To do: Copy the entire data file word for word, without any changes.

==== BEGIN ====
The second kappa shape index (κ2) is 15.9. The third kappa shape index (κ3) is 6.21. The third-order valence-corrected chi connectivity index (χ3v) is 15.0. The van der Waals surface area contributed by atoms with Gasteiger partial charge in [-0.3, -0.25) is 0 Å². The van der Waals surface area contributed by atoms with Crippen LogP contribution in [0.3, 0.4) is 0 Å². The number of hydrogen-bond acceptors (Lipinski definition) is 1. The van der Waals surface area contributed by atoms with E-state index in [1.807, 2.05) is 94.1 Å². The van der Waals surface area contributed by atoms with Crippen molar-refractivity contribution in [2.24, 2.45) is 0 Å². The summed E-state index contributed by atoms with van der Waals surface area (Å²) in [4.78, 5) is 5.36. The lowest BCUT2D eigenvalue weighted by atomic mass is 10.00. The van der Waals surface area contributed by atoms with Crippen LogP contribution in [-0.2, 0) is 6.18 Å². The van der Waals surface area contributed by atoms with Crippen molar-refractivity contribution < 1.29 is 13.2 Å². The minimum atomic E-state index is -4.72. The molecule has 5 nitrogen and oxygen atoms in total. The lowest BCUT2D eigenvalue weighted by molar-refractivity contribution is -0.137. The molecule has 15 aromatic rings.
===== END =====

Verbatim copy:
The second kappa shape index (κ2) is 15.9. The third kappa shape index (κ3) is 6.21. The third-order valence-corrected chi connectivity index (χ3v) is 15.0. The van der Waals surface area contributed by atoms with Gasteiger partial charge in [-0.3, -0.25) is 0 Å². The van der Waals surface area contributed by atoms with Crippen LogP contribution in [0.3, 0.4) is 0 Å². The number of hydrogen-bond acceptors (Lipinski definition) is 1. The van der Waals surface area contributed by atoms with E-state index in [1.807, 2.05) is 94.1 Å². The van der Waals surface area contributed by atoms with Crippen molar-refractivity contribution in [2.24, 2.45) is 0 Å². The summed E-state index contributed by atoms with van der Waals surface area (Å²) in [4.78, 5) is 5.36. The lowest BCUT2D eigenvalue weighted by atomic mass is 10.00. The van der Waals surface area contributed by atoms with Crippen LogP contribution in [-0.2, 0) is 6.18 Å². The van der Waals surface area contributed by atoms with Crippen molar-refractivity contribution < 1.29 is 13.2 Å². The minimum atomic E-state index is -4.72. The molecule has 5 nitrogen and oxygen atoms in total. The lowest BCUT2D eigenvalue weighted by molar-refractivity contribution is -0.137. The molecule has 15 aromatic rings.